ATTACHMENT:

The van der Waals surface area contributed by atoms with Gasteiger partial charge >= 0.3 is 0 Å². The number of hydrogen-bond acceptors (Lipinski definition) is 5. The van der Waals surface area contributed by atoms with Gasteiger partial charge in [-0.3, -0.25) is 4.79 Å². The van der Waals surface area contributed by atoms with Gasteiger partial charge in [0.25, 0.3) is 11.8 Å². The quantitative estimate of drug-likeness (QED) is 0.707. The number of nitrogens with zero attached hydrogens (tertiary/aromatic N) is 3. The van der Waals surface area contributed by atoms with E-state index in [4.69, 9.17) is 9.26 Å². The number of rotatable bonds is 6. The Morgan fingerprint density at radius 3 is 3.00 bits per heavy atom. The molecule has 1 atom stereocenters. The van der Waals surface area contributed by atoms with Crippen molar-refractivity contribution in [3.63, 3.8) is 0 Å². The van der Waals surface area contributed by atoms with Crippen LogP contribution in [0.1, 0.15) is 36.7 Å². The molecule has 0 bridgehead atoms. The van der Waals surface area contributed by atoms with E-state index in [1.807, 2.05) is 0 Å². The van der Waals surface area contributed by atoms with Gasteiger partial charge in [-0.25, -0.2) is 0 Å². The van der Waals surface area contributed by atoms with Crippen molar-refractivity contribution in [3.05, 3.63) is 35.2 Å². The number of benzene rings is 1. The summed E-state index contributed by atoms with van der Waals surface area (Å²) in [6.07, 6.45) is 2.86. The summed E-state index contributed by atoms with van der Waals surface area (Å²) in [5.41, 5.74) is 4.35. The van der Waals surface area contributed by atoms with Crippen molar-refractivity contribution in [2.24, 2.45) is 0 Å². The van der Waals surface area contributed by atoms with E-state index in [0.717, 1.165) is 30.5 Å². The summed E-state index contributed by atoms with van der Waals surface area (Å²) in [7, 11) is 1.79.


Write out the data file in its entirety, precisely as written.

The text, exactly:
The van der Waals surface area contributed by atoms with Gasteiger partial charge >= 0.3 is 0 Å². The number of hydrogen-bond acceptors (Lipinski definition) is 5. The van der Waals surface area contributed by atoms with Gasteiger partial charge in [-0.3, -0.25) is 4.79 Å². The van der Waals surface area contributed by atoms with Gasteiger partial charge in [0.25, 0.3) is 11.8 Å². The quantitative estimate of drug-likeness (QED) is 0.707. The number of nitrogens with zero attached hydrogens (tertiary/aromatic N) is 3. The van der Waals surface area contributed by atoms with E-state index in [4.69, 9.17) is 9.26 Å². The number of rotatable bonds is 6. The Morgan fingerprint density at radius 3 is 3.00 bits per heavy atom. The molecule has 1 atom stereocenters. The van der Waals surface area contributed by atoms with Crippen molar-refractivity contribution in [3.63, 3.8) is 0 Å². The van der Waals surface area contributed by atoms with Crippen LogP contribution in [0.1, 0.15) is 36.7 Å². The molecule has 0 bridgehead atoms. The van der Waals surface area contributed by atoms with E-state index in [1.807, 2.05) is 0 Å². The van der Waals surface area contributed by atoms with Gasteiger partial charge in [-0.25, -0.2) is 0 Å². The van der Waals surface area contributed by atoms with Crippen molar-refractivity contribution in [3.05, 3.63) is 35.2 Å². The number of benzene rings is 1. The summed E-state index contributed by atoms with van der Waals surface area (Å²) in [6.07, 6.45) is 2.86. The summed E-state index contributed by atoms with van der Waals surface area (Å²) in [5.41, 5.74) is 4.35. The van der Waals surface area contributed by atoms with Crippen molar-refractivity contribution in [2.24, 2.45) is 0 Å². The van der Waals surface area contributed by atoms with E-state index in [0.717, 1.165) is 30.5 Å². The summed E-state index contributed by atoms with van der Waals surface area (Å²) in [7, 11) is 1.79.